No price rally yet
This week, stock prices may move sideways first then downwards before stabilizing toward the end. It will get support from the predictable changes of the season and by promising developments at the ongoing Asean Summit.
And if we are to expand our imagination a bit more, these could very well serve as catalysts to spur a market rally in the near future.
Current market data, for now, is not strong enough to power price rallies. Average daily value turnover is still within the P7 to P8 billion range and trading volume continues to be erratic. This current setup will only be snapped with the entry of fresh money.
Note that foreign investors’ trading direction has been heading south. But notwithstanding the current situation, foreign investors are still net buyers and consistent strong market participants.
Their participation averages 50 percent of overall market transaction. They buy in bulk and sell in small volumes, an indication they could just be trading within an acceptable range to take advantage of opportunities and realize easy gains.
How soon will more money enter the market? This question will definitely be answered by the attractiveness of local stock prices vis-a-vis similar products in equity markets across the region and on Wall Street.
While ours are not too pricey yet, our stocks can no longer be considered bargain. What could entice the entry of more money into our market would be the prospect for more growth and earnings.
In both areas, we appear to enjoy an advantage. We have the necessary economic fundamentals to support these.
Another obstacle that needs to be hurdled is the availability of a variety of stocks with market capitalizations that could pass the standards of foreign funds.
We may be a little short in this department. The good news, however, is that our local market has more to offer now than before.
For a long time, we could only count with our five fingers the number of stocks that have market capitalizations good enough for big funds. This has served as a barrier to the entry of more money.
Things have changed. We now have enough available stocks appetizing enough to big investors who could produce bigger value turnovers that, in turn, may drive higher price levels.
Needless to say, this will not be materializing this week or even up to the so-called Santa Claus period for rallying. At best, prices may just trade within a band favorable to trading plays.
Bottom line spin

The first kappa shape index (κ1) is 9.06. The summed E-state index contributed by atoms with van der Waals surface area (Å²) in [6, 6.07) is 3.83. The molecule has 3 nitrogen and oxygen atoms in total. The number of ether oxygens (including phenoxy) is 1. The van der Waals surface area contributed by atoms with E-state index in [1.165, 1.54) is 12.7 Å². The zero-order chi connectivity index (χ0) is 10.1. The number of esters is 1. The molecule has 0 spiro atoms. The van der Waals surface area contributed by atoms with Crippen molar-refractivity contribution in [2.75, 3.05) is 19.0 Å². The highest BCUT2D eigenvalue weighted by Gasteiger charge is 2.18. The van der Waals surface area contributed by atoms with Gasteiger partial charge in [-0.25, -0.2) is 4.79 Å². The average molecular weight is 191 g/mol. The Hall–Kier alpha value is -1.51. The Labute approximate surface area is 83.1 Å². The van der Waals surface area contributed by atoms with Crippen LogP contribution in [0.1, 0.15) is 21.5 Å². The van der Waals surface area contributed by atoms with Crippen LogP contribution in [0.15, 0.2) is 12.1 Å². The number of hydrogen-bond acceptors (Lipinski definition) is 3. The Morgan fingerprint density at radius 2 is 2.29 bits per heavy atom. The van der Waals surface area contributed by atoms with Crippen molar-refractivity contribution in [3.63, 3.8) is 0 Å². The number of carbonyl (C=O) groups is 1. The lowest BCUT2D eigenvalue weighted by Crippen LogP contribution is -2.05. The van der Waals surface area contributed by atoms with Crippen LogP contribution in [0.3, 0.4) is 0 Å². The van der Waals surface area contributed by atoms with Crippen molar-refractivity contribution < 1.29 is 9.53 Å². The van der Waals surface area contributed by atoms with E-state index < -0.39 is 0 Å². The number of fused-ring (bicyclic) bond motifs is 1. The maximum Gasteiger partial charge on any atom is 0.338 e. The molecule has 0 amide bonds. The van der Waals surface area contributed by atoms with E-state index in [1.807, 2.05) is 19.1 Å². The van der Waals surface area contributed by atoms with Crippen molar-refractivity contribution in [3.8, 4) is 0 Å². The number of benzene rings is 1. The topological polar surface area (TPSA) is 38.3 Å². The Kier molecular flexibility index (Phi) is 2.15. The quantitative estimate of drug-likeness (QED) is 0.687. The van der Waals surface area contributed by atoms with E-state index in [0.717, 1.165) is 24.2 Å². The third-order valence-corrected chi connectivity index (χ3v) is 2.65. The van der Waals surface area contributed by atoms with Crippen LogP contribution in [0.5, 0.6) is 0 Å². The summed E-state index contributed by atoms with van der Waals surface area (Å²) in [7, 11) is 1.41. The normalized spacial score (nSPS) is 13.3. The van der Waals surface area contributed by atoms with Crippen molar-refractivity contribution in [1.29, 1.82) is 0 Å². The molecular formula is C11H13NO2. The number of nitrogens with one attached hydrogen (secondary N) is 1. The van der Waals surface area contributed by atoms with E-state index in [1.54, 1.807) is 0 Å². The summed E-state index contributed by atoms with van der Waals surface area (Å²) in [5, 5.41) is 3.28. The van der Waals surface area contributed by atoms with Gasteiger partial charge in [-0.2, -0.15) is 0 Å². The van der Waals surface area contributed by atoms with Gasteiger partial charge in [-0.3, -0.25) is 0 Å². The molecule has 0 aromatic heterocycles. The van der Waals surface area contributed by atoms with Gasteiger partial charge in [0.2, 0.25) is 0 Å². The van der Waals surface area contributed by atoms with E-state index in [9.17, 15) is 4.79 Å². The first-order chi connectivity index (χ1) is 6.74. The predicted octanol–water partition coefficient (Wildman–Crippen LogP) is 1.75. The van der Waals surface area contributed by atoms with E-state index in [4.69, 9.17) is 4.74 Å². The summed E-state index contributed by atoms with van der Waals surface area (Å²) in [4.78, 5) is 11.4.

Let’s go back to my friend’s investment portfolio I mentioned last week. He is about to earn his profits soon. To recall, his strategy to buy at the start of the year (he actually made most of his purchases on the last week of March) has gotten him ahead of the market.
Profits from his 10 additional holdings (which could also serve as your stock picks) were from as follows: Ayala Corporation (AC), 28.53 percent; Alliance Global Group, Inc. (AGI), 27.29 percent; SM Investments Corporation (SM), 44.89 percent; San Miguel Corporation (SMC), negative 1.65 percent; Metropolitan Bank and Trust Company (MBT), 19.97 percent; BDO Unibank, Inc., 21.82 percent; Bank of the Philippine Islands (BPI), negative 5.35 percent; Manila Electric Company (MER), 5.91 percent; and Nickel Asia Corp. (NIKL), 17.65 percent.
Somehow struggling with the trend in market prices, he will be using a mechanical technique to execute his exits. This will employ the use of a trailing stop.
A trailing stop is “an order to buy or sell a stock if its price moves in an unfavorable direction” to your interest.
A trailing stop could provide the investor greater flexibility to profit, or limit a loss. “The stop level can be expressed as either a fixed absolute amount or as a percentage of the stock’s current price.”
A big price cushion in a trailing stop could make you maximize your profits. And a tight price stop, on the other hand, could make you earn less. Using a trailing stop to your advantage can be a bit tricky. A grasp on the market’s volatility movement will improve your chances.
Lastly, the advantage of using a mechanical tool like a trailing stop takes away the emotion out of the decision process, which often turns out enabling a loss in profits and investment capital.
Subscribe to INQUIRER PLUS to get access to The Philippine Daily Inquirer & other 70+ titles, share up to 5 gadgets, listen to the news, download as early as 4am & share articles on social media. Call 896 6000.